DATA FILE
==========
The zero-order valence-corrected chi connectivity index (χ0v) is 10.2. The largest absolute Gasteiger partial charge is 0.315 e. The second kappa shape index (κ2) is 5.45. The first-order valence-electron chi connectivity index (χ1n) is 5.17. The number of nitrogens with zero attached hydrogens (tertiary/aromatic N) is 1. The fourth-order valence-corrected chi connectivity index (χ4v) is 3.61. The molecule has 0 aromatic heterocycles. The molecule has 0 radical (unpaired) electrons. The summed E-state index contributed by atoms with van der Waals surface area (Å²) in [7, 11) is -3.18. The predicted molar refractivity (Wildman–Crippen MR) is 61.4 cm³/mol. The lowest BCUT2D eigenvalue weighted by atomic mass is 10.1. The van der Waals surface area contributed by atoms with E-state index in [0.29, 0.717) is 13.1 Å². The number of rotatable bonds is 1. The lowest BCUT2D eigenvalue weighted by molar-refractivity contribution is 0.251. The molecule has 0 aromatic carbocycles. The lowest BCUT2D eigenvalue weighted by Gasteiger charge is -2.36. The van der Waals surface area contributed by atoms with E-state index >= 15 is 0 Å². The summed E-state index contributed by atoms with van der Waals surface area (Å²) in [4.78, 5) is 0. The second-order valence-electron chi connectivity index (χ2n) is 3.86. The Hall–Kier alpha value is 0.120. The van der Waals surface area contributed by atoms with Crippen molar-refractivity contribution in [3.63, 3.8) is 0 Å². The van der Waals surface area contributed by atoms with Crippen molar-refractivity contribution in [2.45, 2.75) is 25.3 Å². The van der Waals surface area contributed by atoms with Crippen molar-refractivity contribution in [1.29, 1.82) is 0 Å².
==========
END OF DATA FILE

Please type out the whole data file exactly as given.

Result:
The zero-order valence-corrected chi connectivity index (χ0v) is 10.2. The largest absolute Gasteiger partial charge is 0.315 e. The second kappa shape index (κ2) is 5.45. The first-order valence-electron chi connectivity index (χ1n) is 5.17. The number of nitrogens with zero attached hydrogens (tertiary/aromatic N) is 1. The fourth-order valence-corrected chi connectivity index (χ4v) is 3.61. The molecule has 0 aromatic heterocycles. The molecule has 0 radical (unpaired) electrons. The summed E-state index contributed by atoms with van der Waals surface area (Å²) in [7, 11) is -3.18. The predicted molar refractivity (Wildman–Crippen MR) is 61.4 cm³/mol. The lowest BCUT2D eigenvalue weighted by atomic mass is 10.1. The van der Waals surface area contributed by atoms with E-state index in [0.29, 0.717) is 13.1 Å². The number of rotatable bonds is 1. The lowest BCUT2D eigenvalue weighted by molar-refractivity contribution is 0.251. The molecule has 0 aromatic carbocycles. The lowest BCUT2D eigenvalue weighted by Gasteiger charge is -2.36. The van der Waals surface area contributed by atoms with E-state index >= 15 is 0 Å². The summed E-state index contributed by atoms with van der Waals surface area (Å²) in [4.78, 5) is 0. The second-order valence-electron chi connectivity index (χ2n) is 3.86. The Hall–Kier alpha value is 0.120. The van der Waals surface area contributed by atoms with Crippen molar-refractivity contribution in [3.63, 3.8) is 0 Å². The van der Waals surface area contributed by atoms with Crippen molar-refractivity contribution in [2.45, 2.75) is 25.3 Å². The van der Waals surface area contributed by atoms with Crippen molar-refractivity contribution in [1.29, 1.82) is 0 Å².